'Golden opportunity missed' - Disappointment after Banksy removal
- Credit: CHARLOTTE BOND
People across Lowestoft have come together to express their shock and disappointment at the removal of a Banksy artwork in the centre of town.
The mural on the side of the former Lowestoft Electrical shop in London Road North, showing a girl building a sandcastle with a crowbar, was one of a series painted by the world famous artist and had become a popular stop on the 'Banksy trail'.
But hopes for it to become a long-standing part of Lowestoft's cultural scene were dashed over the weekend, with workmen coming in to remove it on Sunday.
It will now be taken away for sale at a private auction, with art experts expecting the piece to fetch millions.
It was one of four artworks to appear in the town in August, with the others appearing in Nicholas Everitt Park in Oulton Broad, on the side of a block of flats on Katwijk Way and at Lowestoft North beach seawall.
John Brandler, a private art dealer from Brentwood, Essex, said he believes the sandcastle piece has now been shipped off to Juliens Auction House in Culver City, California, where the London-based owner of Lowestoft Electrical, who lives in London, is selling it.
He also says a private client of his, who lives in Florida, approached East Suffolk Council with interest in buying the Katwijk Way flats with the seagull on the side, proposing to give them to the council as council housing for £1 while preserving the art piece.
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However, the building is not owned by East Suffolk Council and dealings on the future of the block of flats would have to be done directly with the owner.
According to Mr Brandler, the sandcastle piece will sell for millions, with Banksy's last piece, Love in the Bin, selling for £16million at Sotheby's in London in October.
But he felt its removal was a great shame for Lowestoft.
He said: "This is a missed golden opportunity for the town and it is such a shame to see the Banksy piece go.
"I approached the council and talked about creating an street art museum of all the Banksy pieces in town to promote visitor numbers.
"It saddens me to think the impact this will have on Lowestoft but in many ways you can't blame the owner of the building for deciding to do this."
Emma Butler-Smith, chief executive of the Marina Theatre in Lowestoft, has been left saddened by the news that the Banksy work has been sold off to America.
She said: "I think the Banksy pieces and more specifically the Banksy trail was an extraordinary thing to happen for Lowestoft.
"The sandcastle artwork was a really exciting piece for the town and attracted visitors from far and wide.
"I would say that this is a great shame for the town."
People in London Road North on Monday were shocked to see the artwork had been removed and said it was a shame for a high street which they feel needs regenerating.
John and Dorothy Pearson, from Kessingland, were out shopping and Mr Pearson said: "It's wrong really. He came to Lowestoft and did the artwork in Lowestoft and that is where they should stay.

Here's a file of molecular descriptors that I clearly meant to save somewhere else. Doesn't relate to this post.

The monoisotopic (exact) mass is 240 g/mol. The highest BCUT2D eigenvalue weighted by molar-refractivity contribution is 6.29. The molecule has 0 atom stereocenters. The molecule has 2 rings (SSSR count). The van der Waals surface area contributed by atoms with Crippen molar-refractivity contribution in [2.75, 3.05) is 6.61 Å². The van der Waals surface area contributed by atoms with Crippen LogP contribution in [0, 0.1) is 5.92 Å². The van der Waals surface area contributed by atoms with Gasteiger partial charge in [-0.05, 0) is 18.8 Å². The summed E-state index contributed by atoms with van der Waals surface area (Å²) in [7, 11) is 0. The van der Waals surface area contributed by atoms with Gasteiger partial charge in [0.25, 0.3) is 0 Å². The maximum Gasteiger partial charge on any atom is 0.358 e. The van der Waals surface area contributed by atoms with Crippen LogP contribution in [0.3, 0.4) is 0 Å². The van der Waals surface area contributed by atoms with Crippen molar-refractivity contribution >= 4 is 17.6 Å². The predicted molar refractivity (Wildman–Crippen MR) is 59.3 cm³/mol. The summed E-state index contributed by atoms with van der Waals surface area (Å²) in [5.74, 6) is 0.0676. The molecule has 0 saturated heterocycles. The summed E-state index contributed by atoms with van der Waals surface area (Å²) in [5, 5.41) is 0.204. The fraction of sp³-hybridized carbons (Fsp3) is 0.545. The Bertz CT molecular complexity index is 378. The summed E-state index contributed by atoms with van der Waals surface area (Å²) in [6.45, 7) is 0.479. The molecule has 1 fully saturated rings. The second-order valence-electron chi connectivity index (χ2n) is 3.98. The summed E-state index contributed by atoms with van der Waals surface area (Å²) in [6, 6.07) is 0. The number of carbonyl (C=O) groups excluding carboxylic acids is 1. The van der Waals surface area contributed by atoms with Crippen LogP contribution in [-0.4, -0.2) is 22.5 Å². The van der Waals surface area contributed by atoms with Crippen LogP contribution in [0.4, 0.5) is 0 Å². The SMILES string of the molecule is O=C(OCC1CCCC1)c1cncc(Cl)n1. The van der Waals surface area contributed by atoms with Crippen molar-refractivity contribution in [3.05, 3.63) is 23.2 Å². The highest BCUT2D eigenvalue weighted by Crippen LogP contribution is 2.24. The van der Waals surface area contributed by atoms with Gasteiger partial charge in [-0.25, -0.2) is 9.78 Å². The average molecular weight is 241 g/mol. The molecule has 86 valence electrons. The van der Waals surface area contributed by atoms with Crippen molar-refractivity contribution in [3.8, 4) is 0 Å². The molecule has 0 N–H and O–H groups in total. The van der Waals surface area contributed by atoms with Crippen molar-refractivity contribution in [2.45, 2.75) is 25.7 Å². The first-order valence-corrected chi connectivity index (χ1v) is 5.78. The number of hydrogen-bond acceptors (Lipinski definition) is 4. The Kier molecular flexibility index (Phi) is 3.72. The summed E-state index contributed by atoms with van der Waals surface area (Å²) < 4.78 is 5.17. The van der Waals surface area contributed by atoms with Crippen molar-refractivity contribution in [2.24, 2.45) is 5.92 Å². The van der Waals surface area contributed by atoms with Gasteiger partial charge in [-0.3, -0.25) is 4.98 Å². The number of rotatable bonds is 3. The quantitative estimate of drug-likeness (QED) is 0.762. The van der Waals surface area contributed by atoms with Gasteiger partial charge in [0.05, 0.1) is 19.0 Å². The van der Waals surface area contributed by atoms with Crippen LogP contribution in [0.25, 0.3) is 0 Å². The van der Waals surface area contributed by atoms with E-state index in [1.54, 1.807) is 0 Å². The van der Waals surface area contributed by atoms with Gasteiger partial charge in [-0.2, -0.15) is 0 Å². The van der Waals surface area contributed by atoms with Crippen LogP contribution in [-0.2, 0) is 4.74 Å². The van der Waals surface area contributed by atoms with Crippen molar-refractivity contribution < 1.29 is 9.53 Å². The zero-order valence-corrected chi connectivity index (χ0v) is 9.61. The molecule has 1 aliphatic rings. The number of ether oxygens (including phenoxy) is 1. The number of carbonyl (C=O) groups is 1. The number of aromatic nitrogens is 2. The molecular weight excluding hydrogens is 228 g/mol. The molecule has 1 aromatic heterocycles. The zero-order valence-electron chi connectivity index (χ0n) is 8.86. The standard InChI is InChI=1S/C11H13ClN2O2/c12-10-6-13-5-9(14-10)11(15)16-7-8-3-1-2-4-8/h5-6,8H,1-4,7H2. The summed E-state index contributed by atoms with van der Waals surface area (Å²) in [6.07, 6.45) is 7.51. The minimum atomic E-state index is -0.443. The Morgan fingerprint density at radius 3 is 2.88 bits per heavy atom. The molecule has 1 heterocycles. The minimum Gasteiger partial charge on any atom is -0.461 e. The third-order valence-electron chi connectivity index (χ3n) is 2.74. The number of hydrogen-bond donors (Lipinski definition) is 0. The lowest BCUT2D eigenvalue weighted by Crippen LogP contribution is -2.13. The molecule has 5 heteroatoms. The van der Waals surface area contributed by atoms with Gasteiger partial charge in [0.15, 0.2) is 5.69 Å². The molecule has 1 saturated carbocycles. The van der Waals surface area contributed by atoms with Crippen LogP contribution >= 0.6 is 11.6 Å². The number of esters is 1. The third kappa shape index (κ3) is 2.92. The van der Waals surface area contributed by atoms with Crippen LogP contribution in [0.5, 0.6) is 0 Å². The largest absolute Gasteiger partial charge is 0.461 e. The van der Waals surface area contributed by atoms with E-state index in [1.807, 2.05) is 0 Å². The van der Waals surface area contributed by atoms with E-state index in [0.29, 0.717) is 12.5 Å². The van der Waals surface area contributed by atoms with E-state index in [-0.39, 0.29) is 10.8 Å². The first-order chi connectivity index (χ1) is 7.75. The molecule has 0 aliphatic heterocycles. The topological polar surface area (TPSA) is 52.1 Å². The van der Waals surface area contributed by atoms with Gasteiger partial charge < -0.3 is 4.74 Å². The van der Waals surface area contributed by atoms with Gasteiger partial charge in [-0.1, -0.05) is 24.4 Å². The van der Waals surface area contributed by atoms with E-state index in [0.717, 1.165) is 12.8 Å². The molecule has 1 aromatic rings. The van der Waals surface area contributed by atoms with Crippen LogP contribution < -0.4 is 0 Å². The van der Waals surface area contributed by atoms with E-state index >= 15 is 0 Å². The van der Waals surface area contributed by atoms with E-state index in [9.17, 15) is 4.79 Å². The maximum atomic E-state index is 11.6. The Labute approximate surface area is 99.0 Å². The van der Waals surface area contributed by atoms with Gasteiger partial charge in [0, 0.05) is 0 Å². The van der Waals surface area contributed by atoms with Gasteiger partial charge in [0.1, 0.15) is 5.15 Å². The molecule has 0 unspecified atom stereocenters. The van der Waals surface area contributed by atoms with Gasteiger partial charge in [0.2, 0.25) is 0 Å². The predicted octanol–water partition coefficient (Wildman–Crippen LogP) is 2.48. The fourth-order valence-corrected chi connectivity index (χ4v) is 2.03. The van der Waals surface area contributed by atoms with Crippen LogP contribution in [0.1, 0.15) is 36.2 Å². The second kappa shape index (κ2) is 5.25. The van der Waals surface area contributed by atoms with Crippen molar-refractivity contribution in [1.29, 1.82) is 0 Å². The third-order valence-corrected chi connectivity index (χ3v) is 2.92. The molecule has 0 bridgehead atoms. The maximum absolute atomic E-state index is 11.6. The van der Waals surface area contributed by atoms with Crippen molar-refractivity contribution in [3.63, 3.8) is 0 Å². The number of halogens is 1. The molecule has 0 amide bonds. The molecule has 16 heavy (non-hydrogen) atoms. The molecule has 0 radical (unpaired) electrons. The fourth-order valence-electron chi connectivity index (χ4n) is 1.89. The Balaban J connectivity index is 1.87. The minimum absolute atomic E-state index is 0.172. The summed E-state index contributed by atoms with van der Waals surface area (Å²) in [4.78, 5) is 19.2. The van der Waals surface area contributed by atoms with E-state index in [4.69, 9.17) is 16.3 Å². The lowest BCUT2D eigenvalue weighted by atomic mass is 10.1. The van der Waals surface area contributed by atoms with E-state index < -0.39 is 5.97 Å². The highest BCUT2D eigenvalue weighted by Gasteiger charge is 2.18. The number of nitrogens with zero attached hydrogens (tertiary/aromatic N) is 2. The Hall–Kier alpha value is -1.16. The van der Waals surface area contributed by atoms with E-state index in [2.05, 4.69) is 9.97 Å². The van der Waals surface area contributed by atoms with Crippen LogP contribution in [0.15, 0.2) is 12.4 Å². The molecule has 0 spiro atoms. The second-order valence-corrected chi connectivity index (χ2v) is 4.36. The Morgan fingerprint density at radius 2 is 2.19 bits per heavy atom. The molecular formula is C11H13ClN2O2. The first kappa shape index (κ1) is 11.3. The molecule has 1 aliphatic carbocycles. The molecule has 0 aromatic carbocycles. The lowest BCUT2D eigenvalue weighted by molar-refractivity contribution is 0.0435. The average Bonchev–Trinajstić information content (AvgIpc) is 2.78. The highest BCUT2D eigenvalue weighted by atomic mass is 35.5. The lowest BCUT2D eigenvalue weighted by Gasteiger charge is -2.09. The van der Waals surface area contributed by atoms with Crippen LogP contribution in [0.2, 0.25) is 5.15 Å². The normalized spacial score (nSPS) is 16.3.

"They shouldn't be going off to America.
"It got lots of people talking when he first did them and a lot of people came to see it.
"It was there and it was just nice to see and encouraged people to come into the empty high street."
He added: "It was nice to just walk down the high street and see it there and know that a world class artist had visited the town."
Another local, who wished to remain anonymous, said the Banksy piece on the high street attracted visitors from far and wide.
They said: "It's a huge shame to see it go because it brought so many people out onto the high street and it was lovely to look at."
A spokeswoman for East Suffolk Council said it could not stop the artwork's sale.
They added: "The Banksy pieces in Lowestoft and Oulton Broad continue to be appreciated by local people and so we can only hope that this piece, wherever it goes, will remain accessible for people to enjoy.”
What has happened to other Banksy pieces?
For now, all other Banksy pieces in Lowestoft are safe which include those in Nicholas Everitt Park, Katwijk Way and Lowestoft North beach sea wall.
In February 2021 in Nottingham, "Hula-hooping girl" was removed from the side of a wall in an area of the city called Lenton and sold off to a collector.
The Port Talbot Banksy piece was moved from the Taibach garage wall to Ty'r Orsaf in May 2019, the site of the former police station on Station Road.
Earlier in 2021, Reading prison was home to a Banksy which shows an escaping prisoner on one of its exterior walls. There were a few attempts of defacing by other people and the prison responded by fencing the art work.
In Dover, Banksy painted an EU flag believed to be in opposition of Brexit. The owner of the building whitewashed the art work.
"Kissing Coppers" in Brighton was transferred onto a canvas and sold for nearly $600,000 at auction.
Several pieces in London - including The Rat of Tooley Street, Rivington Street, His Masters Voice and Graffiti Painter on Portobello Road - are still viewable and are part of a guided tour.
"Well hung lover" in Bristol is still viewable and regularly attracts international visitors to the city.
"Rose trap" in Bristol - one of Banksy's oldest stencils - is still on display. The building has been painted over, but the stencil, and the original paintwork underneath, remains framed on the wall.
"Christmas reindeer" in Birmingham was painted on the side of a rail bridge in 2019. Network Rail decided to preserve the piece after several other Midlands-based work had been sold.